Peace Corps Volunteers Launch New Education Program for Jordanian Youth

July 12, 2011

Volunteers Collaborate with Queen Ranias Education Reform Initiative to Implement Innovative Curriculum Nationwide

WASHINGTON, D.C., July 12, 2011 Peace Corps volunteers Shaylyn Romney Garrett and James Garrett of Boston, Mass., launched Brain Camp, a new education program in Jordan to help teach students critical-thinking and problem-solving skills. Over the course of seven weeks, 30 Peace Corps volunteers will hold 20 Brain Camps from June 18 to July 28, 2011. To help implement the program nationwide, the volunteers are also working with Madrasati, Her Majesty Queen Rania Al Abdullah of Jordans education reform initiative.

Magnifying glass icon Peace Corps volunteer James Garrett helps Jordanian girls complete a Brain Camp exercise.To our knowledge, this the first critical thinking curriculum developed specifically for Jordanian students, said Shaylyn, an education volunteer who arrived in Jordan in October 2009. The curriculum is culturally appropriate, relevant to village students' lives, and presented in Arabic.

The new education program focuses on eight core critical thinking skills: memorization, organization, reasoning, strategy, decision making, opinion formation, perspective-taking, and creativity. The curriculum culminates in a problem-solving competition where students are given a real-world water-scarcity scenario and are challenged to build or design strategies to help solve the problem of water shortage. Brain Camp utilizes teaching methods to make the curriculum fun and compelling.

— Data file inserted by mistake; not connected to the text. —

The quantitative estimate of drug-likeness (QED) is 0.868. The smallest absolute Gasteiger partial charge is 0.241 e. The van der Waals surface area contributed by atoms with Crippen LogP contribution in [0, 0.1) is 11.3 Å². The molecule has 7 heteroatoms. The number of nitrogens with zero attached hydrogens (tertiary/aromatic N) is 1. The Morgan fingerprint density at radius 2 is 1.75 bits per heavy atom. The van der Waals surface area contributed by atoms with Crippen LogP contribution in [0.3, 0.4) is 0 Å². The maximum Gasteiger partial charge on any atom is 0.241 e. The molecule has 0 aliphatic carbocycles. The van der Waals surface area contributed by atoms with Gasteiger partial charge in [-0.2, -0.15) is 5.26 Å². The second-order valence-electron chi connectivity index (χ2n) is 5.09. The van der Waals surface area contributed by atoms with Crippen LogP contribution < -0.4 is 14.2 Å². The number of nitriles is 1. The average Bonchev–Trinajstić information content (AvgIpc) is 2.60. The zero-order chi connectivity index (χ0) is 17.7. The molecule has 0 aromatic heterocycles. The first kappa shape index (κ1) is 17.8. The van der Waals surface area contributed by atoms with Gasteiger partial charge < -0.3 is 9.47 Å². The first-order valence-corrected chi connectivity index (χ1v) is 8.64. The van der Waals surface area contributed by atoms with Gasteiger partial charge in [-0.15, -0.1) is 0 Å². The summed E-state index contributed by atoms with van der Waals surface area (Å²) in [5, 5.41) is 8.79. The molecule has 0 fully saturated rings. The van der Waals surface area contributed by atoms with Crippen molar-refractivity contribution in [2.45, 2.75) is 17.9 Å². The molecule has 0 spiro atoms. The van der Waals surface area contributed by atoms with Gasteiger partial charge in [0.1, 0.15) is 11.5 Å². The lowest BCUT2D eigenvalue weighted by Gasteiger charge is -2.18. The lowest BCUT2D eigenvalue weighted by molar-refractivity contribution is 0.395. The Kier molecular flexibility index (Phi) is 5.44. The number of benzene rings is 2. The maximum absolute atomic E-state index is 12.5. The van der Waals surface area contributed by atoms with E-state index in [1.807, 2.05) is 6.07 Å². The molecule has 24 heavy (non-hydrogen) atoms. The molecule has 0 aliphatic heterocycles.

Magnifying glass iconPeace Corps volunteers James Garrett and Shaylyn Romney Garrett conducting a Brain Camp in Jordan.Shaylyn, a 2002 Harvard University graduate, and James, a 2006 Columbia University graduate, initially created Brain Camp as a six-day summer camp at the school in the community where they are serving together. The program was then adapted to cover the course of a semester at an after-school club at a local youth center. The initial programs were successful and the volunteers developed a comprehensive manual for other Peace Corps volunteers in Jordan to emulate the program as a camp or an after-school club.

Magnifying glass iconPeace Corps volunteer Shaylyn Romney Garrett at a Brain Camp in Jordan.In late May, Shaylyn and James were honored to speak at Jordan's first TEDx Dead Sea conference on Education, Entrepreneurship, and Creativity. They presented the conference participants with their findings from the new academic program. TEDx programs are independently organized events started by TED , a non-profit devoted to ideas worth spreading.

About Peace Corps/Jordan: More than 460 Peace Corps volunteers have served in Jordan since the program was established in 1997. Volunteers in this Middle Eastern nation work in the areas of education, and youth and community development. Currently, 38 volunteers are serving in Jordan. Volunteers are trained and work in colloquial Arabic.

About the Peace Corps: President John F. Kennedy established the Peace Corps on March 1, 1961, by executive order. Throughout 2011, Peace Corps is commemorating 50 years of promoting peace and friendship around the world. Historically, more than 200,000 Americans have served with the Peace Corps to promote a better understanding between Americans and the people of 139 host countries. Today, 8,655 volunteers are working with local communities in 76 host countries. Peace Corps volunteers must be U.S. citizens and at least 18 years of age. Peace Corps service is a 27-month commitment. Visit www.peacecorps.gov for more information.

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